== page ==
(botany) A strip or a band of cell wall material around the walls of endodermal cells of roots
The Casparian strip is a strip or a band of cell wall material in the roots of plants. It is particularly found as a thickening on the radial and transverse walls of the endodermal cells of the root. The major component of the Casparian strip is suberin. Suberin is a lipophilic biopolymer that acts as a protective barrier against excessive water loss. In roots, the presence of suberin in the Casparian strip makes it distinct from the rest of the cell wall (which mostly has lignin). Because of the suberin in the Casparian strip, the passive flow of materials, e.g. water and solutes, into the stele is prevented. Water and nutrients absorbed by the roots are blocked from entering the stele via the apoplastic route. As a result, solutes flow via the symplastic route. This is important so that there would be selective passage of solutes, especially when they might bring harm to the plant.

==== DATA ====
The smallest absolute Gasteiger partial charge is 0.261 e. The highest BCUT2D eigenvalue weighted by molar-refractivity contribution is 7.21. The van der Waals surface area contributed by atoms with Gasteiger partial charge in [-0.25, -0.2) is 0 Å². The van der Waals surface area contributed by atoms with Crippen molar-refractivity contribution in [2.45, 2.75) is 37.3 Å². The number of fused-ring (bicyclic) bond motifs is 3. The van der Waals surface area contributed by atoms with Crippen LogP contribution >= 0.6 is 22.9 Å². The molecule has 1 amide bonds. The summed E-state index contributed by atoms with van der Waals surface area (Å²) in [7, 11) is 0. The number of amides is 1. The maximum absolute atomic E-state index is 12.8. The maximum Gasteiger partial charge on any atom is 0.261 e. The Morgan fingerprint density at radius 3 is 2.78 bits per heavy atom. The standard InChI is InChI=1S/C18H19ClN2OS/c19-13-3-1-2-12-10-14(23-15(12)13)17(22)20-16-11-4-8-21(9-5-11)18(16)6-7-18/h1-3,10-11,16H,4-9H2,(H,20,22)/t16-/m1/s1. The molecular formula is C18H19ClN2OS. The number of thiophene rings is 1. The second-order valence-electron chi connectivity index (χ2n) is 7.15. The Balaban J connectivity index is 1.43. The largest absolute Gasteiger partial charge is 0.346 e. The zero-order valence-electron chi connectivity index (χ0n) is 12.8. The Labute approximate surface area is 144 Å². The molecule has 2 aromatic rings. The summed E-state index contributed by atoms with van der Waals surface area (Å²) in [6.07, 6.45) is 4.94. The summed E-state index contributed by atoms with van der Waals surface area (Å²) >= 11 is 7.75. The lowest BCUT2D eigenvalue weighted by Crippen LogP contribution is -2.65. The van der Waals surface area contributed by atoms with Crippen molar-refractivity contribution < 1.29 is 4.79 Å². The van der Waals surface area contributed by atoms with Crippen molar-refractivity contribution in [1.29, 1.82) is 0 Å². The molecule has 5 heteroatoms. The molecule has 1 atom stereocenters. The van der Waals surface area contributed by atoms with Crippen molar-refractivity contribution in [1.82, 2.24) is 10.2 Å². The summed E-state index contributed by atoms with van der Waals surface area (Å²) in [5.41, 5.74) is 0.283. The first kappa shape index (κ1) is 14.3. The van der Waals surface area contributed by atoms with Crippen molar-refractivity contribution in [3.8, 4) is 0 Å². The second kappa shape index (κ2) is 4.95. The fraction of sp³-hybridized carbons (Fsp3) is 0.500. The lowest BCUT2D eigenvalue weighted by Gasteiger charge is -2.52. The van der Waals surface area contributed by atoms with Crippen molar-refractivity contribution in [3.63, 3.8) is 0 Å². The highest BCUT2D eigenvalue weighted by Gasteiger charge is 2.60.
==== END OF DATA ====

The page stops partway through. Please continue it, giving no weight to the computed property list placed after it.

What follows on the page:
The Casparian strip is named after the person who first recognized it, Robert Caspary (1818-1887).1
1 CTI Reviews. (2017). Raven Biology of Plants: Biology, Botany. Cram101 Textbook Reviews.